Summer, Michel, ‘Willibrord as a political actor between early medieval Ireland, Britain and Merovingian Francia (658-739)’, Mittelalter: Interdisziplinäre Forschung und Rezeptionsgeschichte, 4 (2021), pp. 51-57.

Summer, Michel, ‘Early medieval “warrior” images and the concept of Gefolgschaft‘, in G. M. Berndt, L. Sarti, S. Esders and E. Bennett (eds), Early Medieval Militarisation (Manchester: Manchester University Press, 2021), pp. 314-330.


‘Review of Daniel Ludwig, Die Bedeutung von Tausch in ländlichen Gesellschaften des fränkischen Frühmittelalters. Vergleichende Untersuchungen der Regionen Baiern, Alemannien und Lotharingien’, Hémecht. Zeitschrift für Luxemburger Geschichte (forthcoming).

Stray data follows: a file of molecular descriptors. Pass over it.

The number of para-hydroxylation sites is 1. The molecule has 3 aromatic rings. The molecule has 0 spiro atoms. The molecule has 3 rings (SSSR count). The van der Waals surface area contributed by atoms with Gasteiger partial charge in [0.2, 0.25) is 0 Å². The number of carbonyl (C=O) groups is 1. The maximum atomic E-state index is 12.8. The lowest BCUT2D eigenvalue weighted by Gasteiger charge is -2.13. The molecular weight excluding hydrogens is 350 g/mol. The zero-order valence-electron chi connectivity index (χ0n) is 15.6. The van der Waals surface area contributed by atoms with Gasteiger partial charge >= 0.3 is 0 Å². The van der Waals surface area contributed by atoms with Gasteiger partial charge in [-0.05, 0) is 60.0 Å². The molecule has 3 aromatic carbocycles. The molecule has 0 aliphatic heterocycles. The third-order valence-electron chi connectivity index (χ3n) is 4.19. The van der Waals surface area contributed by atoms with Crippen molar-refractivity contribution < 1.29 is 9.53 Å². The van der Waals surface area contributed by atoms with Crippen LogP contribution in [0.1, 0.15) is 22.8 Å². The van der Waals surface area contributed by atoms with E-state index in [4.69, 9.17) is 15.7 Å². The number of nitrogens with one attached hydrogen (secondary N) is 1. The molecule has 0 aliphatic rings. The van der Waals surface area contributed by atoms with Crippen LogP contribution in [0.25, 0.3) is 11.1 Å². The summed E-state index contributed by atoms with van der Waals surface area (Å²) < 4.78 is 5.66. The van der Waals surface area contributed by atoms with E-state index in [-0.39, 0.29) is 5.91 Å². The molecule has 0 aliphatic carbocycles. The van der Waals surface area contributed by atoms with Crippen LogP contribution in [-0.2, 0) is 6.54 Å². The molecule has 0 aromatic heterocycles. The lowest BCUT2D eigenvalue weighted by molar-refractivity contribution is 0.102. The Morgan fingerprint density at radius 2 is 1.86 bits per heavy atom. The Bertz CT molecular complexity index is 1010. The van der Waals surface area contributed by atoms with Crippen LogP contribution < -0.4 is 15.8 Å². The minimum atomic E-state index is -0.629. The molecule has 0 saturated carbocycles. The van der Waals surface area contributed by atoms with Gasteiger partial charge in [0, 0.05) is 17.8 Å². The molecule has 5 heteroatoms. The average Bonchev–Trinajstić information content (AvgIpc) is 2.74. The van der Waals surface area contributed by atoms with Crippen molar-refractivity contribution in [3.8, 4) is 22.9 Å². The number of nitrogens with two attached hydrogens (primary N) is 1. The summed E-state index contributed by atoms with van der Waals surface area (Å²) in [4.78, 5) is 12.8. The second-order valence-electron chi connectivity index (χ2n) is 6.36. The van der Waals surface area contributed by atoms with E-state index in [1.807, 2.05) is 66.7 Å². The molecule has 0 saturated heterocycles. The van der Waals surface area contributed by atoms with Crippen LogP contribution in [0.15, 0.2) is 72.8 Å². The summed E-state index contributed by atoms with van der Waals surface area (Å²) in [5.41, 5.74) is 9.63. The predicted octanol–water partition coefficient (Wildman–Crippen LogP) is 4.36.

‘Review of Beat Näf and Charles Kraemer, Eremit im frühen Mittelalter. Amatus von Grenoble, Saint-Maurice d’Agaune, Luxeuil und Remiremont (ca. 570 – ca. 629)’, Le Moyen Âge (forthcoming).

‘Review of Conor Newman, Mark Stansbury and Emmet Maron (eds), Columbanus and Identity in Early Medieval Europe. Formation and Transmission’, Revue d’histoire ecclésiastique (forthcoming).

Summer, Michel, ‘Review of Rainer Neu, Willibrord und die Christianisierung Europas im Frühmittelalter’, Revue d’histoire ecclésiastique (forthcoming).

Summer, Michel, ‘Review of Sven Meeder and Erik Goosmann, Redbad: koning in de marge van de geschiedenis (Houten, 2018)’, Peritia: Journal of the Medieval Academy of Ireland, 32 (2021), pp. 329-331.

Conference Reports

Summer, Michel, ‘Bericht über die Tagung “Archäologie, Geschichte und Biowissenschaften: Interdisziplinäre Perspektiven”, Freiburg 2015’, Zeitschrift für Archäologie des Mittelalters, 43 (2015), pp. 178-80.